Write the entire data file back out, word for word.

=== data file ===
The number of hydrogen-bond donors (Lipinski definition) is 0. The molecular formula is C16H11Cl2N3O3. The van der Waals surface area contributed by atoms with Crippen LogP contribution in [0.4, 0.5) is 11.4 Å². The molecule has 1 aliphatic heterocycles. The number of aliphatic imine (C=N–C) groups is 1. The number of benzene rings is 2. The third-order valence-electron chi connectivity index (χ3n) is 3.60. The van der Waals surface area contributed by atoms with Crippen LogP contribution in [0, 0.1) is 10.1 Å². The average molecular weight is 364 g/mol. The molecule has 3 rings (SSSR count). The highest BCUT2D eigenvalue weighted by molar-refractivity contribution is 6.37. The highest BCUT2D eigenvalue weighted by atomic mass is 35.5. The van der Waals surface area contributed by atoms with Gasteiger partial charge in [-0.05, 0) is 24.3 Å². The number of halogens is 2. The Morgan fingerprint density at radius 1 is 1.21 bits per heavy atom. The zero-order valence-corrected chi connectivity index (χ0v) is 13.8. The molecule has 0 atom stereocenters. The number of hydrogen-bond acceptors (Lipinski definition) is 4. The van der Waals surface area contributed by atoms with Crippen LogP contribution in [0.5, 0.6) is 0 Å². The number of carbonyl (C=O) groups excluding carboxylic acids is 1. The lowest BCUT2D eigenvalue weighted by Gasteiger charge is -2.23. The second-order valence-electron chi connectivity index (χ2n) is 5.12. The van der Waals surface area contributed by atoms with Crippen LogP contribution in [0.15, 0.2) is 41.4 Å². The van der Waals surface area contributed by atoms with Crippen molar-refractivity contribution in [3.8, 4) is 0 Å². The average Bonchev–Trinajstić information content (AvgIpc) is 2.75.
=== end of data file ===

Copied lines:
The number of hydrogen-bond donors (Lipinski definition) is 0. The molecular formula is C16H11Cl2N3O3. The van der Waals surface area contributed by atoms with Crippen LogP contribution in [0.4, 0.5) is 11.4 Å². The molecule has 1 aliphatic heterocycles. The number of aliphatic imine (C=N–C) groups is 1. The number of benzene rings is 2. The third-order valence-electron chi connectivity index (χ3n) is 3.60. The van der Waals surface area contributed by atoms with Crippen LogP contribution in [0, 0.1) is 10.1 Å². The average molecular weight is 364 g/mol. The molecule has 3 rings (SSSR count). The highest BCUT2D eigenvalue weighted by molar-refractivity contribution is 6.37. The highest BCUT2D eigenvalue weighted by atomic mass is 35.5. The van der Waals surface area contributed by atoms with Gasteiger partial charge in [-0.05, 0) is 24.3 Å². The number of halogens is 2. The Morgan fingerprint density at radius 1 is 1.21 bits per heavy atom. The zero-order valence-corrected chi connectivity index (χ0v) is 13.8. The molecule has 0 atom stereocenters. The number of hydrogen-bond acceptors (Lipinski definition) is 4. The van der Waals surface area contributed by atoms with Crippen LogP contribution in [0.5, 0.6) is 0 Å². The number of carbonyl (C=O) groups excluding carboxylic acids is 1. The lowest BCUT2D eigenvalue weighted by Gasteiger charge is -2.23. The second-order valence-electron chi connectivity index (χ2n) is 5.12. The van der Waals surface area contributed by atoms with Crippen LogP contribution in [0.15, 0.2) is 41.4 Å². The van der Waals surface area contributed by atoms with Crippen molar-refractivity contribution in [3.8, 4) is 0 Å². The average Bonchev–Trinajstić information content (AvgIpc) is 2.75.